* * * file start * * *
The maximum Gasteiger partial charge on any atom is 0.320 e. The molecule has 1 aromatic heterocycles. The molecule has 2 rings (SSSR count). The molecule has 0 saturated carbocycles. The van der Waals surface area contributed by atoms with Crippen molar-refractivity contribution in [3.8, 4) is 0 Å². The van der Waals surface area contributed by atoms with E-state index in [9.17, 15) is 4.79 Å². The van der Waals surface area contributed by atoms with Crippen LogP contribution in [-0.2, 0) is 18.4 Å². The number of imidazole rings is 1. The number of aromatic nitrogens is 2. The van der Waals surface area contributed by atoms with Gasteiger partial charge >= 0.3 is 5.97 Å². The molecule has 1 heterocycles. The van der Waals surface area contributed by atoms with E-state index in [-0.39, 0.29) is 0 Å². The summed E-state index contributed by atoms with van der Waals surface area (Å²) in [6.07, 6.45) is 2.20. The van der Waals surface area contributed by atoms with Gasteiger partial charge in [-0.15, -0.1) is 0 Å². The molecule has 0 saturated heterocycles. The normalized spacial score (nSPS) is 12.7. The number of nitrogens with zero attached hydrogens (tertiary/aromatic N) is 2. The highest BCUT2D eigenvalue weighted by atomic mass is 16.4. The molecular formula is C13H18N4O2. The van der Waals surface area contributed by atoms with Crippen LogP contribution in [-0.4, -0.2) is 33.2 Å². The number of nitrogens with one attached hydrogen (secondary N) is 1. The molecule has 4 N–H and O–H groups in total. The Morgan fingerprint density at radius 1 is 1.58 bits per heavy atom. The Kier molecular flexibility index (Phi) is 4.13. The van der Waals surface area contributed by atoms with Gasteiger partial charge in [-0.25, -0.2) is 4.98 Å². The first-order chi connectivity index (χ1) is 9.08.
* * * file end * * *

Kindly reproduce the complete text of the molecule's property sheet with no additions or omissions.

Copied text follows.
The maximum Gasteiger partial charge on any atom is 0.320 e. The molecule has 1 aromatic heterocycles. The molecule has 2 rings (SSSR count). The molecule has 0 saturated carbocycles. The van der Waals surface area contributed by atoms with Crippen molar-refractivity contribution in [3.8, 4) is 0 Å². The van der Waals surface area contributed by atoms with E-state index in [9.17, 15) is 4.79 Å². The van der Waals surface area contributed by atoms with Crippen LogP contribution in [-0.2, 0) is 18.4 Å². The number of imidazole rings is 1. The number of aromatic nitrogens is 2. The van der Waals surface area contributed by atoms with Gasteiger partial charge >= 0.3 is 5.97 Å². The molecule has 1 heterocycles. The van der Waals surface area contributed by atoms with E-state index in [-0.39, 0.29) is 0 Å². The summed E-state index contributed by atoms with van der Waals surface area (Å²) in [6.07, 6.45) is 2.20. The van der Waals surface area contributed by atoms with Gasteiger partial charge in [-0.15, -0.1) is 0 Å². The molecule has 0 saturated heterocycles. The normalized spacial score (nSPS) is 12.7. The number of nitrogens with zero attached hydrogens (tertiary/aromatic N) is 2. The highest BCUT2D eigenvalue weighted by atomic mass is 16.4. The molecular formula is C13H18N4O2. The van der Waals surface area contributed by atoms with Crippen LogP contribution in [-0.4, -0.2) is 33.2 Å². The number of nitrogens with one attached hydrogen (secondary N) is 1. The molecule has 4 N–H and O–H groups in total. The Morgan fingerprint density at radius 1 is 1.58 bits per heavy atom. The Kier molecular flexibility index (Phi) is 4.13. The van der Waals surface area contributed by atoms with Gasteiger partial charge in [-0.25, -0.2) is 4.98 Å². The first-order chi connectivity index (χ1) is 9.08.